Our clear appreciation of Burns had not been helped by the fact that the “Supper” ritual had too often passed into inappropriate hands. Organisations too genteel and too wealthy to think kindly of equality, or organisations too tainted with cruelty and repression to think kindly of liberty, had the effrontery to celebrate Burns. They could not convincingly account for their presence except by dwelling upon such of his works as offered no kind of challenge to their opinions.
No matter what our point of view, we can agree reasons why his poetic skills are to be enjoyed and valued, but for all those who share our political point of view that is only part of the story. It is for us especially to grasp the importance of his political legacy. In terms of literature he began no literary school. He was rather the last and greatest of a school which ended with him, and his heirs were to be found in the innocence and improbable virtue of the kailyard. In political terms, things are very different. “Every great and unprosperous genius born in the lower ranks is a potential democrat” we are told, but in 1759 that potential was a long way from being realised.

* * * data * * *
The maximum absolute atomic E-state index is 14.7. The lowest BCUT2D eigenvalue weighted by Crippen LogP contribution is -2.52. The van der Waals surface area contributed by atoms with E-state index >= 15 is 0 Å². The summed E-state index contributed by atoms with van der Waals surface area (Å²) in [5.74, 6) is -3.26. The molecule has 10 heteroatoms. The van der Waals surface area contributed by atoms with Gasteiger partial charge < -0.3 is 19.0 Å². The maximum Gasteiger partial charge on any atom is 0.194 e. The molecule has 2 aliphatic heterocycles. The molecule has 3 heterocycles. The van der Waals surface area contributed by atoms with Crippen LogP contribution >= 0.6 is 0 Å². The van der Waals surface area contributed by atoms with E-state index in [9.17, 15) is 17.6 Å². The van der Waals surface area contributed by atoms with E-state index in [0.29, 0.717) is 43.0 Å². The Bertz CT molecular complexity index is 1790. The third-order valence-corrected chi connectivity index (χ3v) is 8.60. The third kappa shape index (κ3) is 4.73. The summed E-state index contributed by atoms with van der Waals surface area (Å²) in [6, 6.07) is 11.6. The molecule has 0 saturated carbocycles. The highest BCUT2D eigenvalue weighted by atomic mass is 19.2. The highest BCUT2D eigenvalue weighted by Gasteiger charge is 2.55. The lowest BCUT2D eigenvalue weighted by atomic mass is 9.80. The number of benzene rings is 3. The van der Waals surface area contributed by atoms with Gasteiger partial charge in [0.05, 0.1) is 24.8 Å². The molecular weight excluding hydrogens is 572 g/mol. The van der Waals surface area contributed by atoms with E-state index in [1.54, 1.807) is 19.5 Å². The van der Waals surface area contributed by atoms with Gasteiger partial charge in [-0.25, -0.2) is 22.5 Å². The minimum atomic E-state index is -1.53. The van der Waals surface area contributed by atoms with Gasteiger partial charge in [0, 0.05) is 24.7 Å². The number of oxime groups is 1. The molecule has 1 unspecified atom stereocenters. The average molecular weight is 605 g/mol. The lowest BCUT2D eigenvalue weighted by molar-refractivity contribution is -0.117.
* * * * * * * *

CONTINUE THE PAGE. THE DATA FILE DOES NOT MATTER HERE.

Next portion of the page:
In Burns’s Ayrshire there were 185 voters, and Ayrshire was among the three or four shires which came closest to democracy. Burns never had a vote. For him politics had to remain a kind of spectator sport. He could not participate, but he could choose sides. He could, and he did, lend his support to favoured candidates by writing electioneering verses for them in their campaign publicity. “I am too little a man to have any political attachments”, he said, but he was just being discreet. In franker moments he seethed. Privilege of class and the arrogance which went with it earned his hostility. The state of dependence in which he and most people were economically placed led him to ask,